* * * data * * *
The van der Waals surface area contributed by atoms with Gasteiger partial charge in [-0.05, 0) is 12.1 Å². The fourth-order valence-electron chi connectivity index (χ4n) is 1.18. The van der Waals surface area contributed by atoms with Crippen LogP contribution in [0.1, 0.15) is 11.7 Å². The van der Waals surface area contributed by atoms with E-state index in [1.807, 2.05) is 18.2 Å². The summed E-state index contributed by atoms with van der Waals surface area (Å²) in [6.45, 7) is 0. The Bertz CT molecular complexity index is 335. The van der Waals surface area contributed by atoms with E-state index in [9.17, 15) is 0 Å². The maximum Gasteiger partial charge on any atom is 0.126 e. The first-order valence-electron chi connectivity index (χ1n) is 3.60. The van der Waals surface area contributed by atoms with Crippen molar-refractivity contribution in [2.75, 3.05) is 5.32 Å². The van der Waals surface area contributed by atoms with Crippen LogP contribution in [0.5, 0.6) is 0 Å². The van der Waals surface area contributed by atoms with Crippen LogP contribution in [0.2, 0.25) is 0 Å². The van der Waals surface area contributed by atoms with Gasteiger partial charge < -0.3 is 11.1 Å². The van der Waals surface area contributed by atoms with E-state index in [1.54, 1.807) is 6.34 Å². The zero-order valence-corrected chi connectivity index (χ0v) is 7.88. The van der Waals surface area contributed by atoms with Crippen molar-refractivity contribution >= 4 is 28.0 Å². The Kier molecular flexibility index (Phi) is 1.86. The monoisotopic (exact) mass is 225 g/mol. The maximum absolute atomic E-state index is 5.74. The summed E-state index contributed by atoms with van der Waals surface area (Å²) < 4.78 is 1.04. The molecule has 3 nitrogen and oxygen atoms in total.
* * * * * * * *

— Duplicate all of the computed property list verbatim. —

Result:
The van der Waals surface area contributed by atoms with Gasteiger partial charge in [-0.05, 0) is 12.1 Å². The fourth-order valence-electron chi connectivity index (χ4n) is 1.18. The van der Waals surface area contributed by atoms with Crippen LogP contribution in [0.1, 0.15) is 11.7 Å². The van der Waals surface area contributed by atoms with E-state index in [1.807, 2.05) is 18.2 Å². The summed E-state index contributed by atoms with van der Waals surface area (Å²) in [6.45, 7) is 0. The Bertz CT molecular complexity index is 335. The van der Waals surface area contributed by atoms with E-state index in [9.17, 15) is 0 Å². The maximum Gasteiger partial charge on any atom is 0.126 e. The first-order valence-electron chi connectivity index (χ1n) is 3.60. The van der Waals surface area contributed by atoms with Crippen molar-refractivity contribution in [2.75, 3.05) is 5.32 Å². The van der Waals surface area contributed by atoms with Crippen LogP contribution in [0.5, 0.6) is 0 Å². The van der Waals surface area contributed by atoms with Crippen LogP contribution in [0.2, 0.25) is 0 Å². The van der Waals surface area contributed by atoms with Gasteiger partial charge < -0.3 is 11.1 Å². The van der Waals surface area contributed by atoms with E-state index in [1.54, 1.807) is 6.34 Å². The zero-order valence-corrected chi connectivity index (χ0v) is 7.88. The van der Waals surface area contributed by atoms with Crippen molar-refractivity contribution >= 4 is 28.0 Å². The Kier molecular flexibility index (Phi) is 1.86. The monoisotopic (exact) mass is 225 g/mol. The maximum absolute atomic E-state index is 5.74. The summed E-state index contributed by atoms with van der Waals surface area (Å²) < 4.78 is 1.04. The molecule has 3 nitrogen and oxygen atoms in total.